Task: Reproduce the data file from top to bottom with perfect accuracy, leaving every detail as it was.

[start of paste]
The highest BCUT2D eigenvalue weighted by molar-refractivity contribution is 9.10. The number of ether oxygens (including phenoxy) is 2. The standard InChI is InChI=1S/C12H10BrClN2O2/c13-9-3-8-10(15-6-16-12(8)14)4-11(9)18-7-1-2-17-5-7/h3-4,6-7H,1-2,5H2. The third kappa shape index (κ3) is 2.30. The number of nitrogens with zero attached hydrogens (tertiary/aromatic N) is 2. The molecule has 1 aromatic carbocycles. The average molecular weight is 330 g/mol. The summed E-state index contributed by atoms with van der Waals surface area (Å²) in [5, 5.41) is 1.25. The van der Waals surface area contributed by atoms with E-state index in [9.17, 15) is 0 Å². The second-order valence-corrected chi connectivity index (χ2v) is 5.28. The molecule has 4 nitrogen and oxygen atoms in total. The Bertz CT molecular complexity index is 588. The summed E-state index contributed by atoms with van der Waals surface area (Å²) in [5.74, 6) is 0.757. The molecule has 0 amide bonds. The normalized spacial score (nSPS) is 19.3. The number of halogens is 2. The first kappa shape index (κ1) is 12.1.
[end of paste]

The highest BCUT2D eigenvalue weighted by molar-refractivity contribution is 9.10. The number of ether oxygens (including phenoxy) is 2. The standard InChI is InChI=1S/C12H10BrClN2O2/c13-9-3-8-10(15-6-16-12(8)14)4-11(9)18-7-1-2-17-5-7/h3-4,6-7H,1-2,5H2. The third kappa shape index (κ3) is 2.30. The number of nitrogens with zero attached hydrogens (tertiary/aromatic N) is 2. The molecule has 1 aromatic carbocycles. The average molecular weight is 330 g/mol. The summed E-state index contributed by atoms with van der Waals surface area (Å²) in [5, 5.41) is 1.25. The van der Waals surface area contributed by atoms with E-state index in [9.17, 15) is 0 Å². The second-order valence-corrected chi connectivity index (χ2v) is 5.28. The molecule has 4 nitrogen and oxygen atoms in total. The Bertz CT molecular complexity index is 588. The summed E-state index contributed by atoms with van der Waals surface area (Å²) in [5.74, 6) is 0.757. The molecule has 0 amide bonds. The normalized spacial score (nSPS) is 19.3. The number of halogens is 2. The first kappa shape index (κ1) is 12.1.